As Todd Harrison posted earlier on the Buzz & Banter [subcription required], the iShares Nasdaq Biotech Index ETF (NASDAQ:IBB) broke support at $260. If you pull the IBB chart up intraday, well, ugly doesn't quite describe it. It shows textbook lower highs and lower lows.
What's interesting is the SPDR S&P Biotech ETF (NYSEARCA:XBI), which is the more balanced ETF tracking the Nasdaq Biotech Index, is flat (or nearly so as I write this around noon, EDT). So, it's the big caps taking most of the hurt in biotech land. This is reflected on my screens with the better-known names down and the lesser-known names up or flat.
I've written in the past that this XBI and IBB divergence is generally bullish for the sector, and I'm not parting with that view now. However, I don't just use my eyes on charts. I use my ears, too. My ears tell me biotech isn't the "hot thing" at the moment, and we're getting rotation away from the sector. That hasn't hit the smaller names as it looks like most of the rotation is coming from fast money "renters" and not "owners" who looked to the ETFs and the very biggest biotech names. That can change, and darn quickly, but that's how it looks the moment that I write this.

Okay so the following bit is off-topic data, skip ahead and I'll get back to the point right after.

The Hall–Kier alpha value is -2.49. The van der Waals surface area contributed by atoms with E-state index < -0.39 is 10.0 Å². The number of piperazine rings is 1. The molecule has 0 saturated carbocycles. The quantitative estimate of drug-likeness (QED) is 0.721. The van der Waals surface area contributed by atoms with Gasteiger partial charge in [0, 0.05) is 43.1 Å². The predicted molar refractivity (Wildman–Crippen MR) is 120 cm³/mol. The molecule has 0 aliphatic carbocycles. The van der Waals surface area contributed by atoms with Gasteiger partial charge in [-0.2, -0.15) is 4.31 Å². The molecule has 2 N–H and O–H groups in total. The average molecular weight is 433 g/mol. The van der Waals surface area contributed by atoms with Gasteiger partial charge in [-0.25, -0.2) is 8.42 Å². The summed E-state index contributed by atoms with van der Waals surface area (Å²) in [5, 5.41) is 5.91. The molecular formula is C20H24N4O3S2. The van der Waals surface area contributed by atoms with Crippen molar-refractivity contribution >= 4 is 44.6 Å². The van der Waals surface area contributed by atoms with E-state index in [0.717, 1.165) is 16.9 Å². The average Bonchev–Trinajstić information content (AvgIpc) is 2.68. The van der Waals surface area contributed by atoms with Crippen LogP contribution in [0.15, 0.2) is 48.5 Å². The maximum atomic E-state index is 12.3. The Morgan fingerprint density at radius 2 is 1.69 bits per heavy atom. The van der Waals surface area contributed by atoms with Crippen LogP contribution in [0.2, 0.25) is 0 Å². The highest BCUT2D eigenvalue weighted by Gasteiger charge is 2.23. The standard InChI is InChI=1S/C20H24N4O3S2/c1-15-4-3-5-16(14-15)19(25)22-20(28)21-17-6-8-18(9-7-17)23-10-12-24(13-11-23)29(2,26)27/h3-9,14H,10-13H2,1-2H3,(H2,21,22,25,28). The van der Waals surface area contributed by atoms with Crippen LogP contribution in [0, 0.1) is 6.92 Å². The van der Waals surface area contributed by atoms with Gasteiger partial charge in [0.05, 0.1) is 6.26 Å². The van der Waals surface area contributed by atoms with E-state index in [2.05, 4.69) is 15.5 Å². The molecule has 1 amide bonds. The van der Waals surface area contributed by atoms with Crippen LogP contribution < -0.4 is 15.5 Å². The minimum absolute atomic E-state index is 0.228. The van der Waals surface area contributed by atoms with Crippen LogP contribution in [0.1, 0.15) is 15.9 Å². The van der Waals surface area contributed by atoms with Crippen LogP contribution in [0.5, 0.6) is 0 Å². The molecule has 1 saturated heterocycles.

For full disclosure, I recently added some ProShares Ultrashort NASDAQ Biotech (NASDAQ:BIS) to our portfolio at Alpine Bioventures (a hedge fund) to hedge the sector rotation. This ETF isn't for everyone as it is 2x levered to the downside. When the IBB is down 1%, the BIS is designed to be up 2%. Conversely, when the IBB is up 1%, the BIS is down 2%. I chose the BIS instead of using options for two reasons:
1. I think there will be a break in the biotech indexes that could be meaningful.
2. I'm not certain when that break is coming in relation to the March and April expirations.
I'm just sharing my thought process here in hopes that it helps.
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